A Daily News report on the problems posed in developing the Rikers Island site if and when the jail complex closes because of the presence of methane gas quickly led to a follow-up story in which more than two dozen correction officers both past and present told The News they believed the toxins in the air may have contributed to serious health problems for them and some colleagues.
They cited cases of deaths among colleagues from cancer and chronic obstructive pulmonary disease at uncommonly early ages, with one ex-officer, Diego Diaz, telling the newspaper, “We’re talking about people in their early 40s…That’s not a coincidence. Rikers is a health hazard, and people won’t talk about it.”
The presence of methane gas was not a secret when the Lippman Commission, headed by the former State Chief Judge, issued a report nearly three years ago recommending the closing of Rikers as a prison facility and its replacement by smaller jails in every borough except Staten Island. It noted that if Rikers was to be developed, the cost of doing so would be potentially doubled by having to address the mist of methane produced by the landfill on which Rikers was built 90 years ago.
So the obvious question is, why didn’t the panel recommend health checks of the officers and other staff working at Rikers, who may remain there another six years if the original timetable for closing Rikers is followed? As Correction Officers’ Benevolent Association President Elias Husamudeen told this newspaper’s Richard Khavkine the day before Christmas, “The [Correction] Department and the City of New York should investigate these concerns thoroughly to ensure their employees are safe from any potential threats to their health.”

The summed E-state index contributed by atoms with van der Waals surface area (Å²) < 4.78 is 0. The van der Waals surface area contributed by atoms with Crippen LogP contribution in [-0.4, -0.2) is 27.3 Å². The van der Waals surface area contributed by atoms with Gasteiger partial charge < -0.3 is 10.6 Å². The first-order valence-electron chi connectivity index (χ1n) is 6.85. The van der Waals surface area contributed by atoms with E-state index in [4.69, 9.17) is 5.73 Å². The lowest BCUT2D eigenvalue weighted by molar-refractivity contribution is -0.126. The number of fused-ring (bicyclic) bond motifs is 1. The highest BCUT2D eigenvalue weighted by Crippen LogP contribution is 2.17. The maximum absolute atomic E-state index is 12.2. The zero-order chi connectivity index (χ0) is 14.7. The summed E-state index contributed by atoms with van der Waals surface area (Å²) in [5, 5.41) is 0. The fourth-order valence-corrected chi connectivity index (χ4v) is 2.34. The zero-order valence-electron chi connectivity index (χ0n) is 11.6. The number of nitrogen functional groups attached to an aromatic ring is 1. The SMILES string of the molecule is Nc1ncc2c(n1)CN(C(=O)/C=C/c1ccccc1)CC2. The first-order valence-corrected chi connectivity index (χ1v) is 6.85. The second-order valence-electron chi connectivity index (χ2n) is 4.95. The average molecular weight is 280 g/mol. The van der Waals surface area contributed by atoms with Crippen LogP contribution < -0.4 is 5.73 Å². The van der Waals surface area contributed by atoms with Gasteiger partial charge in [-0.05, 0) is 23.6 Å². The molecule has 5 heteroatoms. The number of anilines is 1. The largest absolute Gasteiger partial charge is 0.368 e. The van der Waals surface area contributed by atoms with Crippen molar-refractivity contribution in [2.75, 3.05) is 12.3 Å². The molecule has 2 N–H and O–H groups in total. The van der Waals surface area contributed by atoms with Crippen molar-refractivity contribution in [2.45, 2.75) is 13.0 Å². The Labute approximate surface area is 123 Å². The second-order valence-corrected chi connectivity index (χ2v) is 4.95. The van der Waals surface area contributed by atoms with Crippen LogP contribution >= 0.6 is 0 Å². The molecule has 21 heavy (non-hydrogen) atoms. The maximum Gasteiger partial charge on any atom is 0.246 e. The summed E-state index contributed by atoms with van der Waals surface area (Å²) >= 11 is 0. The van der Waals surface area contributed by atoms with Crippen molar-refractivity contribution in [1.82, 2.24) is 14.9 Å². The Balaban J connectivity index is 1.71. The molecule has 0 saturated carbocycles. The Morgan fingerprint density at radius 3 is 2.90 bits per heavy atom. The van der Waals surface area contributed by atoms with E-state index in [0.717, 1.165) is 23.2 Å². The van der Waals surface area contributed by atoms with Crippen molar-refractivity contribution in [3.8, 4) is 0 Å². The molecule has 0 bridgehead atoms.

The DOC is seeking competitive bids for installation of methane-detection and alarm systems for several Rikers facilities that would begin in April. While those safety devices would have relatively short shelf lives if the jails there are closed in six years, that should be irrelevant. The truth is, the lack of urgency to this point in addressing the situation is stunning, given that the prime mission of the Lippman panel was reforming the jail system, not figuring out ways to more-profitably use the vast acreage of Rikers. Presumably, there would have been concern about the health impact the methane situation has on inmates, even if most of them are going to spend less time there—whether awaiting trial or serving sentences that are not supposed to last more than a year—than employees who often spent two decades or more on Rikers.
The health of all those concerned deserves at least as much priority as determining how the methane condition could affect future development.
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